The story of an ex-slave turned bounty hunter who goes on a blood soaked search for his wife is the most fun I have had with a movie in a long time. There are a hundred reasons why this shouldn't work but it does in spectacular fashion. This is another winner in the long lists of successes for Quintan Tarantino. You either love him or hate him but you can't ignore him.
Daniel Day Lewis will get the Oscar for best actor but to me Waltz is even more deserving of praise because he had no model to base his character on. He only had his skills as an actor and great lines to create another memorable person in King Shultz. Luckily the Academy choose to nominate him in the Best Supporting actor spot so the two don't have to compete with each other. I have no doubt that Waltz will win his second Oscar and it's one of the few reasons I am interested in the awards show this year.
While searching for his latest bounty, Shultz finds Django (Jamie Fox), a slave. He frees him in exchange for information about the men Django knows and so begins the partnership of these two men who couldn't be more different but who at their hearts have a unique hatred of slavery.
With his mentorship, Dr Shultz gives Django the confidence to seek out his own justice and it's alot of fun to see how quickly Django adapts to his new role as a 'free' man and avenging angel. The Dr. even teaches him to read.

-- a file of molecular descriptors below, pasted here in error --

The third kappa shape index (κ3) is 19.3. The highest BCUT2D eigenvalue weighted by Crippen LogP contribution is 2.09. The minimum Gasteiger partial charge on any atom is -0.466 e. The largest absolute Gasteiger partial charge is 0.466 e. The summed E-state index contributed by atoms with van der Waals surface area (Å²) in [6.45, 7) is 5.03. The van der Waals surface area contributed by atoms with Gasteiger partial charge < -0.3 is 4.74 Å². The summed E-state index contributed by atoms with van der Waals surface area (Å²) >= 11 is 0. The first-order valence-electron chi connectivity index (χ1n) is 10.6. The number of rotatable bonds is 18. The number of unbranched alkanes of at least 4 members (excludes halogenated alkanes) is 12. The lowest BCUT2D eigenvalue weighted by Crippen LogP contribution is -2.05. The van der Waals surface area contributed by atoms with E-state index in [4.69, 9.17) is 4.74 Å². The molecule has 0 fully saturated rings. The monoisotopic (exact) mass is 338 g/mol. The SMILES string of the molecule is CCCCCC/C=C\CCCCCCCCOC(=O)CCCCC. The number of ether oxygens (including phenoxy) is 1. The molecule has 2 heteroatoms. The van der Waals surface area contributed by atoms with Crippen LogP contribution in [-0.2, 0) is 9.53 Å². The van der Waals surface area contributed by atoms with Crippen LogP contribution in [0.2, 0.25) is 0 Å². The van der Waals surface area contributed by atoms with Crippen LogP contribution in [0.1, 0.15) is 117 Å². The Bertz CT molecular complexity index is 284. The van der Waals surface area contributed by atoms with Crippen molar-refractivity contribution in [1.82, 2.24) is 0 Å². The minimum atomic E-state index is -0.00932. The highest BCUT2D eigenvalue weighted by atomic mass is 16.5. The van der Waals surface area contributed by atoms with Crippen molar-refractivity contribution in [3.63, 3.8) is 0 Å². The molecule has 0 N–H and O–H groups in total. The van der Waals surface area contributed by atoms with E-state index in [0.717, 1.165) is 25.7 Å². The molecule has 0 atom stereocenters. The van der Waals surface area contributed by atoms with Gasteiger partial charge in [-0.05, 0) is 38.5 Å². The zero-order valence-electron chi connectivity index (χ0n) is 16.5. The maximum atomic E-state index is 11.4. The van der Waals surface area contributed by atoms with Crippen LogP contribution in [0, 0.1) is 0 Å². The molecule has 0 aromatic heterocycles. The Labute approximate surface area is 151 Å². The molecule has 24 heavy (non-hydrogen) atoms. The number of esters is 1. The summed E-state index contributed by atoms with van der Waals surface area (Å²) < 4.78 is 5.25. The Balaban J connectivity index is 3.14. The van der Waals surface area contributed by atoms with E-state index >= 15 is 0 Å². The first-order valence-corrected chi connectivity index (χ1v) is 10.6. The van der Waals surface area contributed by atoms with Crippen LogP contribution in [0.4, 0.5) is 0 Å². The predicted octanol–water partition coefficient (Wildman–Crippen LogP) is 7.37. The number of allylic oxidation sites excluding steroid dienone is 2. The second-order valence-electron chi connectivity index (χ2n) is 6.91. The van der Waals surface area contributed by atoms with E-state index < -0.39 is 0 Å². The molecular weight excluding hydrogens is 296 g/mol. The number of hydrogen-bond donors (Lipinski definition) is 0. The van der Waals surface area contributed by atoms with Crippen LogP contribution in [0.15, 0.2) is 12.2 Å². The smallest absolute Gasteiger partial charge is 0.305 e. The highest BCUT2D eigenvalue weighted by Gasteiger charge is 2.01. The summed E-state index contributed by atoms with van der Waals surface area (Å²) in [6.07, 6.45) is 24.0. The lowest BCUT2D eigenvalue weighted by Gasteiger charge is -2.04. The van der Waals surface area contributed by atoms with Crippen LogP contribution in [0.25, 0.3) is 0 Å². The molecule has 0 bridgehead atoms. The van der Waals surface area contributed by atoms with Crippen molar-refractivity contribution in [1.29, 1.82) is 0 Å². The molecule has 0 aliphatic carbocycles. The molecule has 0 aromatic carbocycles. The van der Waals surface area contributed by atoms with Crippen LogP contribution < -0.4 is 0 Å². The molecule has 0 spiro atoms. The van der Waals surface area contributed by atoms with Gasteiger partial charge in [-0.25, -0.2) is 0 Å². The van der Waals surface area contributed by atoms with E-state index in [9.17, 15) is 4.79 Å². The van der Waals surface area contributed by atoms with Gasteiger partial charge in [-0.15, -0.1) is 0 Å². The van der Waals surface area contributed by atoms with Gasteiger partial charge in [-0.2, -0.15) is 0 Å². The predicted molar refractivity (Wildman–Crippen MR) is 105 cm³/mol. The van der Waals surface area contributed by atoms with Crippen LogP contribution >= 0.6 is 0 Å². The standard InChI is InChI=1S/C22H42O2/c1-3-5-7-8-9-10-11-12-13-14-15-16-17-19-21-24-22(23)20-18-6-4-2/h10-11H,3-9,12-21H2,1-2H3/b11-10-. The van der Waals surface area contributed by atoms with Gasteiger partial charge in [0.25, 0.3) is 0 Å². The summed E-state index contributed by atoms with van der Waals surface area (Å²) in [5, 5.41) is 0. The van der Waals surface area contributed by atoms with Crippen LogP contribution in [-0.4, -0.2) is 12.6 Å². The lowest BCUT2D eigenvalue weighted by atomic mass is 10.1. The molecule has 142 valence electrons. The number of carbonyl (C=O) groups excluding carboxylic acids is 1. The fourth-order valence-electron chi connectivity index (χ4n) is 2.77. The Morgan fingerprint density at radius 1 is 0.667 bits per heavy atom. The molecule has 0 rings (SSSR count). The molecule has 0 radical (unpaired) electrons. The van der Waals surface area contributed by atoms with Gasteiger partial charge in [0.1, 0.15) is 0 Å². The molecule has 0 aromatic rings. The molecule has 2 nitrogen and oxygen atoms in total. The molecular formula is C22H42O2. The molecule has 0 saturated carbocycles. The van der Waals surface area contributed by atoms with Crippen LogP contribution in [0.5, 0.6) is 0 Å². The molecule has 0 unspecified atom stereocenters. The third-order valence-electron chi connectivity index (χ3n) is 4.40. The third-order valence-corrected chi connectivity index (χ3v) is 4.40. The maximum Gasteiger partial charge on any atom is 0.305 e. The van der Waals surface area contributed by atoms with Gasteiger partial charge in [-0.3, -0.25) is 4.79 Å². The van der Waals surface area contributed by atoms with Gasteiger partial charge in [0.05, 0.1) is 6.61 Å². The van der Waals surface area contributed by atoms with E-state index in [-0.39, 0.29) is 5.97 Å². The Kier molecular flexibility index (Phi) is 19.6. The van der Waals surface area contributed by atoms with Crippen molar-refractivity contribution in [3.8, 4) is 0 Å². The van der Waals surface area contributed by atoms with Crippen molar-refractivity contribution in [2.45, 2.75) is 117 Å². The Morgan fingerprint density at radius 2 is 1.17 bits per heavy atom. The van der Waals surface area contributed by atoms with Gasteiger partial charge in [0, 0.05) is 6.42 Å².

I loved the way the story just pulls you in and makes you root for justice - violent justice but justice none the less. It was nicely cathartic to watch bad people get what was coming to them.
The Klansmen bitchin about the poor visibility they have through their hoods was hilarious. I like to think this is exactly the way these stupid peckerwoods operated.
"I think we all think that the bag was a nice idea. Now, not pointing any fingers, they could have been done better. So how 'bout, NO bags this time but NEXT time we get the bags right and go full regalia."
That is just GOOD writing and the funniest Klan-based comedy since Blazing Saddles. Was it necessary to the story? Not really but it reinforces the attitudes that whites had about blacks during that time in history and again, re-inforces the theme that racist white people are inherently dim and bigoted. Truth be told little has convinced me that those kinds of attitudes have changed in the South in the 150 years since slavery was abolished in the US.
Once again Tarantino is a genius with his choice a music for the soundtrack. From all eras and styles he draws songs for inspiration and to set mood. His choices should jar you and take you out of the story but never do.
Now we have to talk about the use of the N-word. To me it's a non-issue. I personally cringe whenever I hear that word but in the context of this movie it's entirely appropriate. To not use it would have cheated us of the power that word has to put ground the story in some kind of reality, especially a movie set two years before the Civil War.
Everything is working fine until a wise old house slave called Stephen (Samuel L. Jackson) trusts his instincts (and his immediate hatred for strutting Django) and throws the whole plan into the crapper.
Tarntino was criminally robbed of a best Director nomination but should win for best original screenplay - or at least I hope he does (N-word not withstanding). Nothing would please me more than seeing this excellent spaghetti western win Best Picture but nothing will stem the momentum that is Lincoln.